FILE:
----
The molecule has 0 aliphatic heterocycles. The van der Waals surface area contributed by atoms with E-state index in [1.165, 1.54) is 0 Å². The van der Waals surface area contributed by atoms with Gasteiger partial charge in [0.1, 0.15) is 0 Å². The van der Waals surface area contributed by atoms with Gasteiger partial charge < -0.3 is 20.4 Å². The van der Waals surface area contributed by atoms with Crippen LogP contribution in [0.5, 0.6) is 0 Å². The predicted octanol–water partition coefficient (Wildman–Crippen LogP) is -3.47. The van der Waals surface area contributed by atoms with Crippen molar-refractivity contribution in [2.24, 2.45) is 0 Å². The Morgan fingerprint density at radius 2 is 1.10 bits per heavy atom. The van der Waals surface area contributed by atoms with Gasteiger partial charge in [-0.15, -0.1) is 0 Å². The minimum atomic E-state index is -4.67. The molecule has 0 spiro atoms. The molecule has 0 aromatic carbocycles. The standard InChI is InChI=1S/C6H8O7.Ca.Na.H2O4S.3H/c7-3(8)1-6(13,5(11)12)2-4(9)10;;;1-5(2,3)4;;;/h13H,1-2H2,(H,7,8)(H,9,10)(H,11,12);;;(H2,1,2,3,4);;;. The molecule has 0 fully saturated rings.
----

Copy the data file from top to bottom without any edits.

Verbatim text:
The molecule has 0 aliphatic heterocycles. The van der Waals surface area contributed by atoms with E-state index in [1.165, 1.54) is 0 Å². The van der Waals surface area contributed by atoms with Gasteiger partial charge in [0.1, 0.15) is 0 Å². The van der Waals surface area contributed by atoms with Gasteiger partial charge < -0.3 is 20.4 Å². The van der Waals surface area contributed by atoms with Crippen LogP contribution in [0.5, 0.6) is 0 Å². The predicted octanol–water partition coefficient (Wildman–Crippen LogP) is -3.47. The van der Waals surface area contributed by atoms with Crippen molar-refractivity contribution in [2.24, 2.45) is 0 Å². The Morgan fingerprint density at radius 2 is 1.10 bits per heavy atom. The van der Waals surface area contributed by atoms with Gasteiger partial charge in [-0.15, -0.1) is 0 Å². The minimum atomic E-state index is -4.67. The molecule has 0 spiro atoms. The molecule has 0 aromatic carbocycles. The standard InChI is InChI=1S/C6H8O7.Ca.Na.H2O4S.3H/c7-3(8)1-6(13,5(11)12)2-4(9)10;;;1-5(2,3)4;;;/h13H,1-2H2,(H,7,8)(H,9,10)(H,11,12);;;(H2,1,2,3,4);;;. The molecule has 0 fully saturated rings.